Angelica has been used as an herb for digestive, respiratory, and gynecological complaints. It has also been used topically for joint pain and skin issues. Its aroma may help calm the nerves.
Angelica has a sweet taste, and extracts are often used in cakes, syrups, puddings, and teas.
Scientific studies have shown angelica to have an antimicrobial, antioxidant, antiviral, antibacterial, antifungal, analgesic, anti-cancer, anti-tumor, hepatoprotective, anxiolytic, anti-inflammatory, repelling, and preservative effect. One human study suggested the essential oil aroma may help reduce nicotine cravings in smokers. More research is needed. Click the button below for a detailed review of research.
Latin Name: Angelica archangelica
Other common names: Root of the Holy Ghost, wild celery, Norwegian Angelica, American Angelica, Bai Zhi, Dang Gui, Herbe aux Anges, Herbe du Saint-Esprit, Radix Angelicae Dahuricae, wild parsnip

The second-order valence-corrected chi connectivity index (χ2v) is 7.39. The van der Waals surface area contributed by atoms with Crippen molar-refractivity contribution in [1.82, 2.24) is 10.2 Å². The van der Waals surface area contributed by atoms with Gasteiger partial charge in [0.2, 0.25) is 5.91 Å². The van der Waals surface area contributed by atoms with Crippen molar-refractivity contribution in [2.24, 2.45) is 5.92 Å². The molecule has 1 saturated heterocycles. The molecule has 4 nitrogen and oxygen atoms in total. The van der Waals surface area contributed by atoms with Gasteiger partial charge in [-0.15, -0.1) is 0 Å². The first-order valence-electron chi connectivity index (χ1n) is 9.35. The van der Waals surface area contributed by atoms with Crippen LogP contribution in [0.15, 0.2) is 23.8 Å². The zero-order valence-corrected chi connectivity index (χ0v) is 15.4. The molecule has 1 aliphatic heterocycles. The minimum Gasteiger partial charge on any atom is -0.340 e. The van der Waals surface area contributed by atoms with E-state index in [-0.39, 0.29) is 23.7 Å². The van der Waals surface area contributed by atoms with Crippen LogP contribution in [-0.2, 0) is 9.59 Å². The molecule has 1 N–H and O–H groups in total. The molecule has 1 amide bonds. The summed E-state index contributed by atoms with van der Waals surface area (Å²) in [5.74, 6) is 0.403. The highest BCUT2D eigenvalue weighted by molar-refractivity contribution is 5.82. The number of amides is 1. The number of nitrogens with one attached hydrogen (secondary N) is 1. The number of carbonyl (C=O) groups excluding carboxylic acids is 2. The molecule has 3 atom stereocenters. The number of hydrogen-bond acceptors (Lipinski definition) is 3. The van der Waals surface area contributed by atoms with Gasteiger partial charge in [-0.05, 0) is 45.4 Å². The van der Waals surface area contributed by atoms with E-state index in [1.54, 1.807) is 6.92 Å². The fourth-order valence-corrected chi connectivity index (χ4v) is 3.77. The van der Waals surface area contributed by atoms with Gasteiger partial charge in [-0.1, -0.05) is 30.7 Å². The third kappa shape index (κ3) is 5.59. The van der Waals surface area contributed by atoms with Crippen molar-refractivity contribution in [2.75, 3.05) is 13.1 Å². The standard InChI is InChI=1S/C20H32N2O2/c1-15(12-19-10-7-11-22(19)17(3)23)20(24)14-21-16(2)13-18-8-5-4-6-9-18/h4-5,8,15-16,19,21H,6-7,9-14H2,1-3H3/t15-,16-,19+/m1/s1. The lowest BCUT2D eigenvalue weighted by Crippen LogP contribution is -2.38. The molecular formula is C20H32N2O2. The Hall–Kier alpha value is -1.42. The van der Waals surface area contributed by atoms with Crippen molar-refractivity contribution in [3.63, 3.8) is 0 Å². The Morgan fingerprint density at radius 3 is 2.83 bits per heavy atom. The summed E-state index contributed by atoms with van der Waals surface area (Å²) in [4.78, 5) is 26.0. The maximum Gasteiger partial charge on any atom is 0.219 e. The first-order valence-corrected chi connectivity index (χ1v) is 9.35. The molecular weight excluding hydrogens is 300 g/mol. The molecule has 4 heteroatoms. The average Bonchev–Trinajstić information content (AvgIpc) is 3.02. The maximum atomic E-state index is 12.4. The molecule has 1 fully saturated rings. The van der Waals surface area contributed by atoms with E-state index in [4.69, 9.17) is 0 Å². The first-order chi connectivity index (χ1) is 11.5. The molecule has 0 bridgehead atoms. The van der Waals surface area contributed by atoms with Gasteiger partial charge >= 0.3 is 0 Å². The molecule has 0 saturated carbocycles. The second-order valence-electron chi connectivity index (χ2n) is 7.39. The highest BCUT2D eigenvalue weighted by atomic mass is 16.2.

Other Latin names: Archangelica officinalis
Not to be confused with: Himalayan Angelica root (Angelica glauca), which has a very different chemistry profile with lower phellandrene, pinene, limonone, carene, and cymene content with content.
Angelica grows in Northern Europe and North America, and looks similar to celery or carrot, with edible stems and roots.
Root, stem, and leaves are used in various preparation methods.
Oil is derived from the root; pale yellow with a strong woody and peppery aroma. As an herb, seeds, stalk, and root are used. Seed oil is higher in phellandrene and limonene.
Phellandrene / Alpha Phellandrene / Beta Phellandrene
Pinene / Alpha Pinene / Delta Pinene / Beta Pinene
1,8-cineole / Cineole / Eucalyptol / Cajeputol
d-Limonene / Limonene / Dipentene
Carene / Delta-3-Carene
Ocimene / Beta Ocimene
Cymene / Paracymene